By BILL CORMIER
BUENOS AIRES -- Fernando De la Rua was sworn in Friday as Argentina's
president, promising to create an austere government in contrast to the
flamboyant decade of Carlos Menem.
``One era is over and a new century is beginning,'' said De la
Rua, a 62-year-old
former Buenos Aires mayor, who inaugurated the opposition's first coalition
government in Argentine history.
``As president, I salute you!'' he told a cheering crowd from
the balcony of the
Casa Rosada presidential palace, moments after Menem handed over the gold
presidential baton and blue-and-white sash.
Menem's two terms and 10 years in power were the country's longest
uninterrupted stay in the presidency.
Menem, 69, was constitutionally prohibited from a third straight
run for office, but
he has suggested he would like to seek reelection in 2003. As the leader of the
Peronists, Menem becomes Argentina's top opposition figure.
De la Rua, of the centrist Radical party, teamed up with the leftist
to defeat the Peronists in the Oct. 24 election. De la Rua easily won election over
his Peronist challenger, saying Menem's record left high unemployment and other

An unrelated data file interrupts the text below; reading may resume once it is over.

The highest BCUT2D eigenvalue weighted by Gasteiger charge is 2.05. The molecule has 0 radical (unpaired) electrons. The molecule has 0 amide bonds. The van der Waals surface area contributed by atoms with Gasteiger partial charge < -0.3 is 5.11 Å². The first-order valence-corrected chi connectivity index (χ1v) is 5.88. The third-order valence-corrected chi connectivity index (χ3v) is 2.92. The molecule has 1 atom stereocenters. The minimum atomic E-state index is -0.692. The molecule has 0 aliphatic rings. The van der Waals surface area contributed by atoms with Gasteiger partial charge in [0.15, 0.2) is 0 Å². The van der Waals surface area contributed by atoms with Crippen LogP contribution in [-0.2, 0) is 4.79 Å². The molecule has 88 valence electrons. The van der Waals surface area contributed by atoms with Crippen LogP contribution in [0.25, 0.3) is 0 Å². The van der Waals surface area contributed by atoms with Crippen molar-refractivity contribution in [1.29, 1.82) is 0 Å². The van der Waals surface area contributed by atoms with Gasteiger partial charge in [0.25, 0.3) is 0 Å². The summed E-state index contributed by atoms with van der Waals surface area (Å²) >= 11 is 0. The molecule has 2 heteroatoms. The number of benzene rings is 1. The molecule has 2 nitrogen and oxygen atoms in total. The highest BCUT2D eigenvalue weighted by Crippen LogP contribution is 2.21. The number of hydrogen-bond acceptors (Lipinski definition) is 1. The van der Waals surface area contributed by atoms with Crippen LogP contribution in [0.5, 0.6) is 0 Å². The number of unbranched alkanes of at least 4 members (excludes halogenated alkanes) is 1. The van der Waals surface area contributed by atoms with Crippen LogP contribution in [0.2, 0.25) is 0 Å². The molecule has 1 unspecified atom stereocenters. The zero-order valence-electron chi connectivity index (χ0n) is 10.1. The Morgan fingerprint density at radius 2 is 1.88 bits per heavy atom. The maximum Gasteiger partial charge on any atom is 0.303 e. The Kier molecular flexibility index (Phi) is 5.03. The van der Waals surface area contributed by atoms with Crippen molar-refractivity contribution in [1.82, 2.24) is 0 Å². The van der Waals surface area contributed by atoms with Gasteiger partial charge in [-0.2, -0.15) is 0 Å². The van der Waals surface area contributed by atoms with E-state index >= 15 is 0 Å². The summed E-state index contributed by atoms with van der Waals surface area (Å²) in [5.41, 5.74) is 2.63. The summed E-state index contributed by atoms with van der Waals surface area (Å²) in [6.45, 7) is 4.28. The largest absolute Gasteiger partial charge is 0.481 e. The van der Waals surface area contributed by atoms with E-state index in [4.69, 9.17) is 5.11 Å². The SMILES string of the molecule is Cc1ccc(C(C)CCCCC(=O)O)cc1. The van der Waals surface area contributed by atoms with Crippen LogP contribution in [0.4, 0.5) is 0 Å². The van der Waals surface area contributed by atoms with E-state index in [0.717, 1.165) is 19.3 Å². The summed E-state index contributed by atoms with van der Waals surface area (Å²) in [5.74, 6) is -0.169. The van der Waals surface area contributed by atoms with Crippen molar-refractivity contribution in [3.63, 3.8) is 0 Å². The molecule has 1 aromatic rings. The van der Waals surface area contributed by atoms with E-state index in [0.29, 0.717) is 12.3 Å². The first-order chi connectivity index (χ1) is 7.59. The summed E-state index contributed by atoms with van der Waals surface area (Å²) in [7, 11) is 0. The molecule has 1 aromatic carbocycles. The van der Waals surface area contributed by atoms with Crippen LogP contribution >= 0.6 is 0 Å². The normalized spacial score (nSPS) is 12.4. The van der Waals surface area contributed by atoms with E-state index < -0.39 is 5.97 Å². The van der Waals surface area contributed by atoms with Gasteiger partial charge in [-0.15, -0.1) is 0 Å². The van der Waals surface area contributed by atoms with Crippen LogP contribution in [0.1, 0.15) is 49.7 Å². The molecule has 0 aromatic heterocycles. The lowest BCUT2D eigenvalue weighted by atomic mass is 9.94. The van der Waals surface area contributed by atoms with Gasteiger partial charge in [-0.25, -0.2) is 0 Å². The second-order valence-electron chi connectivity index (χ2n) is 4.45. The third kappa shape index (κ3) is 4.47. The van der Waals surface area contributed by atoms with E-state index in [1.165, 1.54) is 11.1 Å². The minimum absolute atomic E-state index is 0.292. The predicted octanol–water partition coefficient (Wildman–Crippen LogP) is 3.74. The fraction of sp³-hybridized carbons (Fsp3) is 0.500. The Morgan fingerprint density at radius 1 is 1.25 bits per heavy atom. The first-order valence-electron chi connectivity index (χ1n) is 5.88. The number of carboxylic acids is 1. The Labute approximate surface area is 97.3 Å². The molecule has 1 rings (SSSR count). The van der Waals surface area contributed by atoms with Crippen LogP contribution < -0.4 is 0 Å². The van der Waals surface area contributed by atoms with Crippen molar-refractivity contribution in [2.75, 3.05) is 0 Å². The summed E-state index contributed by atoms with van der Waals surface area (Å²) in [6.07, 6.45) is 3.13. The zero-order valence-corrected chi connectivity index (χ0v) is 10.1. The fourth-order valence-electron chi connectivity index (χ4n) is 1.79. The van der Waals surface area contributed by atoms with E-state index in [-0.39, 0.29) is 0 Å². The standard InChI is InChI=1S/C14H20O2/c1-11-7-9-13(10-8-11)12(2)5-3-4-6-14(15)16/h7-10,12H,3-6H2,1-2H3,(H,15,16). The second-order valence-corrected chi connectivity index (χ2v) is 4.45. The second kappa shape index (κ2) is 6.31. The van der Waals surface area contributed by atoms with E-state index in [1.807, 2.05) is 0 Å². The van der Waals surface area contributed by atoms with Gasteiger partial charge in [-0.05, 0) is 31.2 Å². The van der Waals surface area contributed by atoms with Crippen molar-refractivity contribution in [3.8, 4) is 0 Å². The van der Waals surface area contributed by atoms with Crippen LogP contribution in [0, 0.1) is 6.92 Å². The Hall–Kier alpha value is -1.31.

social costs unattended.
Speaking to a crowd on the Plaza de Mayo in front of the Casa
Rosada, the new
president suggested he would help those still untouched by free market reforms.
``All Argentines across the length and breadth of this country
are seeking better
times. We are going to work to that end!'' he said.
Menem insisted he has left Argentina far better off than when
he took office in
1989 amid economic chaos. Menem tamed hyperinflation, stabilized the currency
and sold off scores of languishing state industries.
``We leave a solid country, with institutional and economic stability,''
wrote in a farewell letter, ``all of which will allow De la Rua to successfully take
the initial steps into the third millennium.''
Menem also cemented some of the strongest ties with the United
States in Latin
America, and is credited with strengthening democratic rule after the 1976-83
Menem is known for his flashy style, hobnobbing with statesmen
and movie stars,
driving race cars and flying helicopters.
After taking the presidential oath in Congress, De la Rua and
his wife rode in an
open car to the Casa Rosada, escorted by red-uniformed soldiers on horseback in
The mood was festive, but De la Rua got straight to business,
his first speech as president that lawmakers had failed to pass next year's budget
in time for his inauguration. Weeks of bickering between his party and the
Peronists, who dominate Congress, delayed the legislation's passage.
Copyright 1999 Miami Herald